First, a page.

• Never split up groups of cetaceans. If you find yourself inadvertently in this position stop the boat and remain stationary with engine ticking over until the animals have moved away. This applies to all species.

4) In the case of dolphins, they will very often approach craft and may engage in bow riding. Always allow dolphins to approach a boat rather than attempt to go after them.

  • If dolphins engage voluntarily and bow ride be very vigilant, especially for young and adolescent animals as they may be less experienced than adult animals around boat bows, keels and propellers.
  • If there is any swell on the water and dolphins are bow riding always attempt to travel downwind or in the same direction as the wave train to avoid rapid “up and down” bow movements associated with heading into wind and waves.

5) Maintain a distance of at least 100m from whales.

  • Our research findings strongly indicate that 100 meters is often close enough to influence feeding behaviour patterns in both minke and fin whales. We therefore maintain distances of 150 meters during minke and fin whale interactions in order to minimize disturbance unless animals pass closer to the boat of their own accord during engine off “passive” viewing.

6) Maintain a distance of 200m between any other boats in the vicinity.

  • With minke and fin whales we try to establish at least 3-400 meters distance between whale watching craft when more than one boat is present during an interaction and encourage other boats to do the same.

7) Attempt to steer a course parallel to the direction whales or dolphins are taking.

  • With some dolphin species, especially the common dolphin, they will frequently actively engage the boat and bow ride to the front and side. Always travel in the same direction the animals were moving in when encountered. Extra vigilance should be exercised if very young and adolescent animals are present.
  • Never make sharp, sudden alterations to course when dolphins are bow riding.

8) Do not corral whales or dolphins between boats.

  • If this inadvertently happens due to the whale’s movements the boats should be stopped in the water with engines at tick over until animals have moved away.

9) Special care must be taken when young calves are seen – do not come between a mother and her calf.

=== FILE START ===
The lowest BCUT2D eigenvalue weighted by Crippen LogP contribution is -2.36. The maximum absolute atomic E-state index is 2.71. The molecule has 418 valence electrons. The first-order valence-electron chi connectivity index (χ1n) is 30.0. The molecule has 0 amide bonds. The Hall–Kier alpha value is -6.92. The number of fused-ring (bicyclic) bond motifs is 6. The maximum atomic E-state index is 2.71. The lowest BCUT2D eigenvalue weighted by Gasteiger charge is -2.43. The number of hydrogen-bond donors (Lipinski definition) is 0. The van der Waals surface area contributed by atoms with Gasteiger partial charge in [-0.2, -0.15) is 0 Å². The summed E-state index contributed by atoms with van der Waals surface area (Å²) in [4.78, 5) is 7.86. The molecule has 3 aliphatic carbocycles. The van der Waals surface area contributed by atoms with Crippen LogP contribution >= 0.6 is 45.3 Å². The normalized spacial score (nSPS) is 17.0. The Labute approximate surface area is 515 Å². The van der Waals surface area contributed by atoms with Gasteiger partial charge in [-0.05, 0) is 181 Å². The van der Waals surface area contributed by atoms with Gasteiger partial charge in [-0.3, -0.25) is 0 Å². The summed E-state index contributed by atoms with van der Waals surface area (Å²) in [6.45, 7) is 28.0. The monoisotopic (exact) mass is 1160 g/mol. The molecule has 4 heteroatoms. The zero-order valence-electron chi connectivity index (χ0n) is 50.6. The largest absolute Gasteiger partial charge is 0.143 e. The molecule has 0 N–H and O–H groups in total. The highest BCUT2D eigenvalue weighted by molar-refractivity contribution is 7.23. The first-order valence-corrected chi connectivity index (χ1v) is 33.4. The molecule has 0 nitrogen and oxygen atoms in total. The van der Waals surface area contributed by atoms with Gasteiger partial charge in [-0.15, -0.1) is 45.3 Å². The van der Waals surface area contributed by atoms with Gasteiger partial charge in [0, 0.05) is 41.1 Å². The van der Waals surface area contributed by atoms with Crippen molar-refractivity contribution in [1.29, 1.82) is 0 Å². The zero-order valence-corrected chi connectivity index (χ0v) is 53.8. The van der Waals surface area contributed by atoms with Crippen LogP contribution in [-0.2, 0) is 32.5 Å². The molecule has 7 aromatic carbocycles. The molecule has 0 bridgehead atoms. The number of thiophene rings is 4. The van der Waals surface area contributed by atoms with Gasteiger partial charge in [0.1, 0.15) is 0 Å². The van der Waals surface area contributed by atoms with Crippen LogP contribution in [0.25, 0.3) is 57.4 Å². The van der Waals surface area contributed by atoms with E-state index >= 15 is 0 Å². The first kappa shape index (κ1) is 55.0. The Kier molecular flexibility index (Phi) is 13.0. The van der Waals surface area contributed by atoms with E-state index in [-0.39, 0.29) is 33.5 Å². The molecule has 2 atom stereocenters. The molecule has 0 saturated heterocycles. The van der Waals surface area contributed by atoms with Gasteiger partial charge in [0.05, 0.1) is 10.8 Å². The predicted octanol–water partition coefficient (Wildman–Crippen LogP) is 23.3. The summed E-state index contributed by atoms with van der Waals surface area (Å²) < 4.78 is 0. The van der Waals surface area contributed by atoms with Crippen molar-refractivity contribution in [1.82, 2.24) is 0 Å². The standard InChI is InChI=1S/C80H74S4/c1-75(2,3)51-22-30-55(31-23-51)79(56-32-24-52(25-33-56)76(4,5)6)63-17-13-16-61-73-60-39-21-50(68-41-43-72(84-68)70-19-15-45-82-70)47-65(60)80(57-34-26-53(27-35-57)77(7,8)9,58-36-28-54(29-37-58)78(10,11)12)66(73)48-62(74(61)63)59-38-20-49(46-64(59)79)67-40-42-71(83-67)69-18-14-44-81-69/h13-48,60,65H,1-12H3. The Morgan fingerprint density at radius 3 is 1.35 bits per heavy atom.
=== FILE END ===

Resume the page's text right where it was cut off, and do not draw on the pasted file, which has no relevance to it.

10) Successive boats must follow the same course.

  • All approaches to a viewing area when another boat is present should be on the side opposite to any animals present. If there is any doubt use your radio and talk to the other boat/s.

11) Boats should not spend more than 30 minutes with whales or dolphins.

  • If there are two boats present at fin or minke whale interactions we recommend time limits of 15 minutes with an individual or group. We do the same in the presence of all dolphin species. In the case of engine off “passive” encounters we may remain in the field of interaction for up to 30 minutes if the animals remain in the area of their own accord.
  • During common dolphin interactions we limit interaction as follows: Traveling groups with young and adolescents and groups of feeding adults 15-20 minutes. Feeding groups with young and adolescent animals 10-15 minutes.
  • All boats should limit their cumulative time within an area in which whales or dolphins are present or thought to be present, to 30% of the scheduled tour time. This would be around 75 minutes for a scheduled tour of four hours in length.
  • All boats should stick rigidly to time limits. This will reduce the cumulative impact of many vessels on animals present and demonstrate consideration to other viewers, the environment and ABOVE ALL, the whales and dolphins being viewed.

12) DO NOT attempt to swim with cetaceans

  • Never attempt to touch animals or feed them.
  • Never encourage the boat Captain to get closer to animals and dissuade others from doing so politely. The best whale watch operators are those who abide by a very strict code of conduct and are thoughtful of the animal welfare issues and the environment. They are frequently those who have the best sightings.
  • Make as little noise as possible when you are in the presence of cetaceans. Sound travels furthest through water and can sound very loud to aquatic animals. When safe engine off encounters may yield some of the most memorable encounters with cetaceans.
  • During photography with all marine mammals flashes should be turned off.
  • All sonar devices (depth sounders, fish finders) should be switched off when a vessel is in the vicinity of whales and dolphins. These acoustic reduction measures are addressed as a precaution against noise pollution.
  • Always be aware of signs of distress. If you think animals are distressed leave the area of interaction immediately and very slowly.
  • Whenever a vessel is upwind of and in the vicinity of whales, engine exhaust emissions should be minimized by shutting down one or more engines if it is safe to do so.

Cousteau launches global alliance to save the whales again!

Jean-Michel Cousteau

Cousteau launches global alliance to

save the whales again!

 Charities and businesses from around the world form ‘world cetacean alliance’ in an overdue new partnership for whales and dolphins

In 1982 we thought we had ‘Saved the Whale’ when  in Brighton, UK, 42 world governments met at the Hilton hotel and took an historic vote to cease killing whales.  Yet today, despite years of campaigning, 1000 of these animals die daily from causes such as fishing by-catch, pollution, plastics, undersea mining, ship strike, whaling, and the captivity trade. Whales and dolphins (collectively known as cetaceans) are in trouble.